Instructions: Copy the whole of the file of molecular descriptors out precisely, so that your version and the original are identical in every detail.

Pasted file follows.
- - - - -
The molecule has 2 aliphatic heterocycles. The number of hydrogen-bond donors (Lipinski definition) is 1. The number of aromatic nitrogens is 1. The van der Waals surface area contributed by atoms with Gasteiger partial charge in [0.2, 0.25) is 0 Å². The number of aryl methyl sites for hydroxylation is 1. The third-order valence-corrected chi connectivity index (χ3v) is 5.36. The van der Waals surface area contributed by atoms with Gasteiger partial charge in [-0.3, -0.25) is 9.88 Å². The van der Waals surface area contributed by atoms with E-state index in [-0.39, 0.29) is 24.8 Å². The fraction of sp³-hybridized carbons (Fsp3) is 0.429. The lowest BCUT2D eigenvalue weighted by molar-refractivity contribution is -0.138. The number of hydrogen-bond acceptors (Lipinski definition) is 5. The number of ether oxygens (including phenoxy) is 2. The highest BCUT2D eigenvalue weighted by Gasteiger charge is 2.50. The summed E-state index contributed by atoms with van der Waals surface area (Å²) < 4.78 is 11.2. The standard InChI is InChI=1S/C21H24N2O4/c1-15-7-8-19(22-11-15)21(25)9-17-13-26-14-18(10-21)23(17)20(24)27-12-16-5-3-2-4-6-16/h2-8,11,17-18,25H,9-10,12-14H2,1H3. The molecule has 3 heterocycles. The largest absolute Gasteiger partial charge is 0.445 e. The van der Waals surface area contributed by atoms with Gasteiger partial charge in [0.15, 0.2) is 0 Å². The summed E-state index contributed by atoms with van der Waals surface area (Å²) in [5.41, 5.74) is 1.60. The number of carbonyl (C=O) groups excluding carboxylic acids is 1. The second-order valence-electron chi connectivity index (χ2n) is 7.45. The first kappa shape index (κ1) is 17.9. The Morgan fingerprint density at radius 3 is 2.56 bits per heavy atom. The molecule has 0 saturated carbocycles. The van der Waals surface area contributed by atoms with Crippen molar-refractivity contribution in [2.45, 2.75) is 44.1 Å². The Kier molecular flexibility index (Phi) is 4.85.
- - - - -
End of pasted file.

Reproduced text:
The molecule has 2 aliphatic heterocycles. The number of hydrogen-bond donors (Lipinski definition) is 1. The number of aromatic nitrogens is 1. The van der Waals surface area contributed by atoms with Gasteiger partial charge in [0.2, 0.25) is 0 Å². The number of aryl methyl sites for hydroxylation is 1. The third-order valence-corrected chi connectivity index (χ3v) is 5.36. The van der Waals surface area contributed by atoms with Gasteiger partial charge in [-0.3, -0.25) is 9.88 Å². The van der Waals surface area contributed by atoms with E-state index in [-0.39, 0.29) is 24.8 Å². The fraction of sp³-hybridized carbons (Fsp3) is 0.429. The lowest BCUT2D eigenvalue weighted by molar-refractivity contribution is -0.138. The number of hydrogen-bond acceptors (Lipinski definition) is 5. The number of ether oxygens (including phenoxy) is 2. The highest BCUT2D eigenvalue weighted by Gasteiger charge is 2.50. The summed E-state index contributed by atoms with van der Waals surface area (Å²) < 4.78 is 11.2. The standard InChI is InChI=1S/C21H24N2O4/c1-15-7-8-19(22-11-15)21(25)9-17-13-26-14-18(10-21)23(17)20(24)27-12-16-5-3-2-4-6-16/h2-8,11,17-18,25H,9-10,12-14H2,1H3. The molecule has 3 heterocycles. The largest absolute Gasteiger partial charge is 0.445 e. The van der Waals surface area contributed by atoms with Gasteiger partial charge in [0.15, 0.2) is 0 Å². The summed E-state index contributed by atoms with van der Waals surface area (Å²) in [5.41, 5.74) is 1.60. The number of carbonyl (C=O) groups excluding carboxylic acids is 1. The second-order valence-electron chi connectivity index (χ2n) is 7.45. The first kappa shape index (κ1) is 17.9. The Morgan fingerprint density at radius 3 is 2.56 bits per heavy atom. The molecule has 0 saturated carbocycles. The van der Waals surface area contributed by atoms with Crippen molar-refractivity contribution in [2.45, 2.75) is 44.1 Å². The Kier molecular flexibility index (Phi) is 4.85.